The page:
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Private military companies: their status under international humanitarian law and its impact on their regulation

30-09-2006 Article, International Review of the Red Cross, No. 863, by Lindsey Cameron

The article considers possible consequences of private military companies’ employees having the status of civilians under international humanitarian law and their potential impact on regulating these companies effectively.

   

Lindsey Cameron
is Doctoral candidate in the Faculty of Law at the University of Geneva. She is a research and teaching assistant at the University of Geneva and the University Centre for International Humanitarian Law. 

 
Abstract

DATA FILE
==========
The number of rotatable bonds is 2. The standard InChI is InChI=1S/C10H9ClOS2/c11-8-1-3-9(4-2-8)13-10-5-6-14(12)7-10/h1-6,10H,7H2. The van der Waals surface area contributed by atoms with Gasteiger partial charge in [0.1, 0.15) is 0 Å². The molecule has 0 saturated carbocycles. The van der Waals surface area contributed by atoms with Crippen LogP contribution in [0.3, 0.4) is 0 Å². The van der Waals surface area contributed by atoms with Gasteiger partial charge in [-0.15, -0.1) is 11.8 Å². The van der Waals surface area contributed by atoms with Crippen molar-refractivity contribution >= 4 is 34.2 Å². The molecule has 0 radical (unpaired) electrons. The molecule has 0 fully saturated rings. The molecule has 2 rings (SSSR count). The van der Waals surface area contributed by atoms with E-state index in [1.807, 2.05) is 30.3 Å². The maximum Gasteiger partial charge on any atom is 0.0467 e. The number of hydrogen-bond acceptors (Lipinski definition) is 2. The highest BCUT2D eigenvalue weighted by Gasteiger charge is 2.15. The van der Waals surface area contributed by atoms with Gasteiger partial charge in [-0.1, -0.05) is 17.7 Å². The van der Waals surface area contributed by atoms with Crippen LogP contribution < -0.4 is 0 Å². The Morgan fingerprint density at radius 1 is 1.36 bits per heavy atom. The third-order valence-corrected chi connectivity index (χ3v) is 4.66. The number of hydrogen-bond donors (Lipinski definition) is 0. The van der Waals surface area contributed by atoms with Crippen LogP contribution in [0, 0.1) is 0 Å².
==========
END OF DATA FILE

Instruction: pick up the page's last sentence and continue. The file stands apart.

States are increasingly hiring private military companies to act in zones where armed conflicts are occurring. The predominant feeling in the international community is that it would be best to regulate such companies. Cognizant of much confusion as to the status of the employees of private military companies under international humanitarian law, this article explains the laws on mercenaries, combatants and civilians and explores how private military companies’ employees may fall into any of those categories. It demonstrates that the concept of mercenarism is unhelpful for regulating these companies and that it is unlikely that many of the employees of these companies can be considered to have combatant status. The article considers possible consequences of private military companies’ employees having the status of civilians under international humanitarian law and their potential impact on regulating these companies effectively.  

   
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